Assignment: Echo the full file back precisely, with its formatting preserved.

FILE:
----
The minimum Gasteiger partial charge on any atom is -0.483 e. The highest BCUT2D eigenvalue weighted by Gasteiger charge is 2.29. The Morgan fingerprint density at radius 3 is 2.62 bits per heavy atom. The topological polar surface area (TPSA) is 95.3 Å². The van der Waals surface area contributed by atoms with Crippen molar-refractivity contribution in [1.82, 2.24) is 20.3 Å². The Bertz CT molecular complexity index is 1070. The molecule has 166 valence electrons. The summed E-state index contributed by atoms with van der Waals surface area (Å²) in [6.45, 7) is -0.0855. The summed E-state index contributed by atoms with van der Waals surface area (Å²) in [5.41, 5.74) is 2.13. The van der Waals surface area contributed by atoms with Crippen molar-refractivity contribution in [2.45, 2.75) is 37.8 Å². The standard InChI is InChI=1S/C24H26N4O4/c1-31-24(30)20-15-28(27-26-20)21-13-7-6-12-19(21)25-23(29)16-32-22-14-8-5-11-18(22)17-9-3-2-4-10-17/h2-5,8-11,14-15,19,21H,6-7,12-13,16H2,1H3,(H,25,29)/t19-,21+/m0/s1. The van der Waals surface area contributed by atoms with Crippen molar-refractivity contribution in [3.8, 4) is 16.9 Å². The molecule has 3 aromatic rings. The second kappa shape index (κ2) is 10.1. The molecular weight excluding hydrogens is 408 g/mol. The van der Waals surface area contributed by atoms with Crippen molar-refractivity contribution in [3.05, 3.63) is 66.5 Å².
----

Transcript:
The minimum Gasteiger partial charge on any atom is -0.483 e. The highest BCUT2D eigenvalue weighted by Gasteiger charge is 2.29. The Morgan fingerprint density at radius 3 is 2.62 bits per heavy atom. The topological polar surface area (TPSA) is 95.3 Å². The van der Waals surface area contributed by atoms with Crippen molar-refractivity contribution in [1.82, 2.24) is 20.3 Å². The Bertz CT molecular complexity index is 1070. The molecule has 166 valence electrons. The summed E-state index contributed by atoms with van der Waals surface area (Å²) in [6.45, 7) is -0.0855. The summed E-state index contributed by atoms with van der Waals surface area (Å²) in [5.41, 5.74) is 2.13. The van der Waals surface area contributed by atoms with Crippen molar-refractivity contribution in [2.45, 2.75) is 37.8 Å². The standard InChI is InChI=1S/C24H26N4O4/c1-31-24(30)20-15-28(27-26-20)21-13-7-6-12-19(21)25-23(29)16-32-22-14-8-5-11-18(22)17-9-3-2-4-10-17/h2-5,8-11,14-15,19,21H,6-7,12-13,16H2,1H3,(H,25,29)/t19-,21+/m0/s1. The van der Waals surface area contributed by atoms with Crippen molar-refractivity contribution in [3.8, 4) is 16.9 Å². The molecule has 3 aromatic rings. The second kappa shape index (κ2) is 10.1. The molecular weight excluding hydrogens is 408 g/mol. The van der Waals surface area contributed by atoms with Crippen molar-refractivity contribution in [3.05, 3.63) is 66.5 Å².